·
Communication
of Expectations: Modeling
by instructor to show expectation of steps, student samples to show
expectations of results.
·
Evaluation
Criteria: Correct
markings indicate steps taken to get result, formal proof indicates understanding
of thinking by whole class.
·
Feedback
Strategies: Oral
feedback and supplemental instruction individually
·
Student
SelfAssessments:
Students will check their construction with the student sample provided.
·
Name
of Assessment: Constructions
Quiz
·
Formality: Formal (30 points)
·
Type: Formative
·
Purpose: To check for student’s
understanding when doing constructions individually, and how well they can
apply knowledge of proofs to prove their construction is valid.
·
Implementation
Method: Written
(Constructions)
·
Communication
of Expectations: Modeling
and practice in class.
·
Evaluation
Criteria: Correct
markings indicate steps taken to get result, formal proof indicates
understanding of applying previous knowledge to constructions.
·
Feedback
Strategies: Written
feedback on quiz to be returned to students.
·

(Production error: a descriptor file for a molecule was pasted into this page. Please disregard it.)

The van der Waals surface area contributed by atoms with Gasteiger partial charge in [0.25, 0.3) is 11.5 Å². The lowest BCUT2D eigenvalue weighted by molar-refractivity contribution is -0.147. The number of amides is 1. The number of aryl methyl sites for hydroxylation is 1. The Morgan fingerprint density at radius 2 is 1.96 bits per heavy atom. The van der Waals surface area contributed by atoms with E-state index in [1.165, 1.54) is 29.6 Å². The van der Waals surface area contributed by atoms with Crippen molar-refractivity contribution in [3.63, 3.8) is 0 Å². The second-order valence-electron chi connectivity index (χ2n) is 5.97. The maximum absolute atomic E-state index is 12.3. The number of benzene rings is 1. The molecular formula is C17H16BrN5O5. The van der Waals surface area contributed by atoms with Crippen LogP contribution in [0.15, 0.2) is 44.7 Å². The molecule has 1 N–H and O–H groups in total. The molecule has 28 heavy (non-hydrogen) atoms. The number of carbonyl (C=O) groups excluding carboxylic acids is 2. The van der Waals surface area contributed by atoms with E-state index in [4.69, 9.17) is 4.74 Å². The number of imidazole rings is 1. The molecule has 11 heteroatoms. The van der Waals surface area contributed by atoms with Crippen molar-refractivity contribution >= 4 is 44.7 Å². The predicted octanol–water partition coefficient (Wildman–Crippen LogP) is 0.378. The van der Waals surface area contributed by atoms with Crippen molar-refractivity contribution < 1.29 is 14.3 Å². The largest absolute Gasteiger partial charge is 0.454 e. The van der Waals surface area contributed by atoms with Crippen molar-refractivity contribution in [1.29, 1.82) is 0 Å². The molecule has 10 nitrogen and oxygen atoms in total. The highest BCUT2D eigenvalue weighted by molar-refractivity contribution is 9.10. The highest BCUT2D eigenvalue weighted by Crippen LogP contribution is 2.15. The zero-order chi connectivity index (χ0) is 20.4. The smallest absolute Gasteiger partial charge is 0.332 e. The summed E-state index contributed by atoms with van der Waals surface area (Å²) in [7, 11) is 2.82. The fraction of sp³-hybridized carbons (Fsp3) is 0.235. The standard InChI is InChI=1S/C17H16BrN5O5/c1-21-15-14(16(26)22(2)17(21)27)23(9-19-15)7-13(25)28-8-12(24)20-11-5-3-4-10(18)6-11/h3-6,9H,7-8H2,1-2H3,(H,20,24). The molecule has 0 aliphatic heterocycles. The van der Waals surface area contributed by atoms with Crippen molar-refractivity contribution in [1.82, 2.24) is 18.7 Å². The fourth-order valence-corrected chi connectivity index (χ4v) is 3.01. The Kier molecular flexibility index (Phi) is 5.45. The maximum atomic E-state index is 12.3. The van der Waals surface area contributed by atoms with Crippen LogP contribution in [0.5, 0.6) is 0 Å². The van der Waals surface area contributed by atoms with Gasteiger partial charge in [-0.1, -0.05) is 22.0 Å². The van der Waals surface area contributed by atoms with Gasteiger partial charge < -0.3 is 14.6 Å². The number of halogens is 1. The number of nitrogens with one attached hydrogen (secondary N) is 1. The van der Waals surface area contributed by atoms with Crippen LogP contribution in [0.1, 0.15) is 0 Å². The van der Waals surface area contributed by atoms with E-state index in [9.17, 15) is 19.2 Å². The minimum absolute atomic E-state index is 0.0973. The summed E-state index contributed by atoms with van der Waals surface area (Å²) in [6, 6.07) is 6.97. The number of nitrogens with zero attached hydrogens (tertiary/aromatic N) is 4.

Name
of Assessment: Extension/Application
Understanding
·
Formality: Informal
·
Type: Formative
·
Purpose: Assess students on ability to
provide correct answers for missing parts as well as justifications for their
answers. Instructors will walk around to groups or individuals to check for
correctness and ask students to explain and write their thinking. If appropriate,
have students present to the class or in smaller groups to have them practice
using vocabulary.
·
Implementation
Method: Written and
verbal.
·
Communication
of Expectations: Examples
of student work shown to model the methods of “labeling thinking”.
·
Evaluation
Criteria: Rubric
provided in resources.
·
Feedback
Strategies: Oral
feedback
·
Student
SelfAssessments:
Rubric provided in resources.
·
Name
of Assessment: Extension/Application
Exit Ticket
·
Formality: Formal (Credit is given on the
rubric scale)
·
Type: Formative
·
Purpose: Check for student’s use and
understanding of labeling thinking in order to justify their answers for